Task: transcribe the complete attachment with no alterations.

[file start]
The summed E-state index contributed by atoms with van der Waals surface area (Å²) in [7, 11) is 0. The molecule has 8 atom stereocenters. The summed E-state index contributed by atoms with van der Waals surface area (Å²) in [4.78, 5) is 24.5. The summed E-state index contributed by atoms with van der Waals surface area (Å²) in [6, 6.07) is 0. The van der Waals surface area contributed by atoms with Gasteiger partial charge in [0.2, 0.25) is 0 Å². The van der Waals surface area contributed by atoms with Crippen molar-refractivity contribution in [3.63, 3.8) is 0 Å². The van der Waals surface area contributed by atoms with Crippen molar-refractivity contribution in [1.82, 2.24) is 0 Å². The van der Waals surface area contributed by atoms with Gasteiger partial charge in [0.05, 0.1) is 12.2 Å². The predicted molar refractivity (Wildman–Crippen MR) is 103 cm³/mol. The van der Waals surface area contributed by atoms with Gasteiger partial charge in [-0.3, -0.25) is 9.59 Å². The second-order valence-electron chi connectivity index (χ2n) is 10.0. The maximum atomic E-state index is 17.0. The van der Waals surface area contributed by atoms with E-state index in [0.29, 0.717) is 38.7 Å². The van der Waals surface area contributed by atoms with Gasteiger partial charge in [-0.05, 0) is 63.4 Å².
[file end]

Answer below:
The summed E-state index contributed by atoms with van der Waals surface area (Å²) in [7, 11) is 0. The molecule has 8 atom stereocenters. The summed E-state index contributed by atoms with van der Waals surface area (Å²) in [4.78, 5) is 24.5. The summed E-state index contributed by atoms with van der Waals surface area (Å²) in [6, 6.07) is 0. The van der Waals surface area contributed by atoms with Gasteiger partial charge in [0.2, 0.25) is 0 Å². The van der Waals surface area contributed by atoms with Crippen molar-refractivity contribution in [3.63, 3.8) is 0 Å². The van der Waals surface area contributed by atoms with Crippen molar-refractivity contribution in [1.82, 2.24) is 0 Å². The van der Waals surface area contributed by atoms with Gasteiger partial charge in [0.05, 0.1) is 12.2 Å². The predicted molar refractivity (Wildman–Crippen MR) is 103 cm³/mol. The van der Waals surface area contributed by atoms with Gasteiger partial charge in [-0.3, -0.25) is 9.59 Å². The second-order valence-electron chi connectivity index (χ2n) is 10.0. The maximum atomic E-state index is 17.0. The van der Waals surface area contributed by atoms with E-state index in [0.29, 0.717) is 38.7 Å². The van der Waals surface area contributed by atoms with Gasteiger partial charge in [-0.05, 0) is 63.4 Å².